` P&G Patent Application Employs Olive Pits in Liquid Cleaners - Olive Oil Times

P&G Patent Application Employs Olive Pits in Liquid Cleaners

Sep. 10, 2013
Julie Butler

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Yet another use has been found for olive pits and this time it’s to pro­vide an appar­ently tough but safe abra­sive cleaner from Procter & Gamble.

The con­sumer prod­ucts giant is seek­ing an inter­na­tional patent for the liq­uid cleaner, which it says can be used for a vari­ety of mate­ri­als, includ­ing ceramic tiles, enamel, stain­less steel, glass, and Teflon.

The com­pany says in its patent appli­ca­tion, pub­lished last week by the World Intellectual Property Organization, that the sur­face safety” of most pop­u­lar liq­uid scour­ers is inadequate.

It comes down to a choice between good clean­ing per­for­mance but fea­tur­ing strong sur­face dam­age or com­pro­mis­ing on the clean­ing per­for­mance while fea­tur­ing accept­able sur­face safety pro­file,” it says.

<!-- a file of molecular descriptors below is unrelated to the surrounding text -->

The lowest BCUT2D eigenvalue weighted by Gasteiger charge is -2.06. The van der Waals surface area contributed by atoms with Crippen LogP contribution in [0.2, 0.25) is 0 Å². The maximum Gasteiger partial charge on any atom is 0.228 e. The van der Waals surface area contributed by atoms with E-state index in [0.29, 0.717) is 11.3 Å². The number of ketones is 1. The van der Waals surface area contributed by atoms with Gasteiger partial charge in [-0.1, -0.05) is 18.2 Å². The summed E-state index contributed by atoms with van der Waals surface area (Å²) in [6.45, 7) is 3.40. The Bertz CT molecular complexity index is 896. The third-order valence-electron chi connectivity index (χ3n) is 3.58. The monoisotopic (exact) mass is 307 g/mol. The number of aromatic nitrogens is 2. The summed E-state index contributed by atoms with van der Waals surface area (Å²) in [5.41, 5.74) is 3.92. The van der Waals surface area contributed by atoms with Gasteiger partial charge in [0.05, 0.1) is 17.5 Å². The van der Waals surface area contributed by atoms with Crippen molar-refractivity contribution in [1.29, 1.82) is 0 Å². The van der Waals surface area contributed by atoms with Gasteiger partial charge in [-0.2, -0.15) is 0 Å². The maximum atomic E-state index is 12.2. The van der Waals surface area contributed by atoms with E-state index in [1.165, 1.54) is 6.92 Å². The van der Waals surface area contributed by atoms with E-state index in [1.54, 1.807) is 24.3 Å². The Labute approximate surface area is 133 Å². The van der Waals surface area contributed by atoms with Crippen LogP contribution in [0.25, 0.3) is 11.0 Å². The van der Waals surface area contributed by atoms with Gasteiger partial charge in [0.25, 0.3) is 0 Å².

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Due to the pres­ence of very hard abra­sive par­ti­cles, these com­po­si­tions can dam­age, i.e., scratch, the sur­faces onto which they have been applied.”

Alternatively, those with an ade­quate sur­face safety pro­file” show poor clean­ing performances.

And nat­ural mate­r­ial such as from wal­nut shells or apri­cot pits is of a dark color and results in an unaes­thetic muddy-like liq­uid composition.”

Olive pits pro­vide a solution

But abra­sive clean­ing par­ti­cles formed by shear­ing and grind­ing olive pits are said to pro­vide a solution.

Procter & Gamble says they are hard enough to pro­vide the clean­ing effect, how­ever, soft enough to pro­vide good sur­face safety profile.”

They also have the advan­tages of being biodegrad­able and, if har­vested when the olive fruit is unripe, of a light color.

Furthermore, while high lev­els of abra­sive par­ti­cles are usu­ally needed to reach good clean­ing per­for­mance — thus lead­ing to higher cost, more dif­fi­cult mak­ing rins­ing off, and a less pleas­ant hand feel — very low lev­els of the olive pit par­ti­cles are needed, it’s claimed.

Suitable olive pits can be extracted from fruits derived from Olea europaea tree species, prefer­ably from Olea europaea L. sub­specie europaea species,” the appli­ca­tion says.

Among other uses for olive pits are as a source of bio­fuel, in noise bar­ri­ers and even as pil­low fill­ing.

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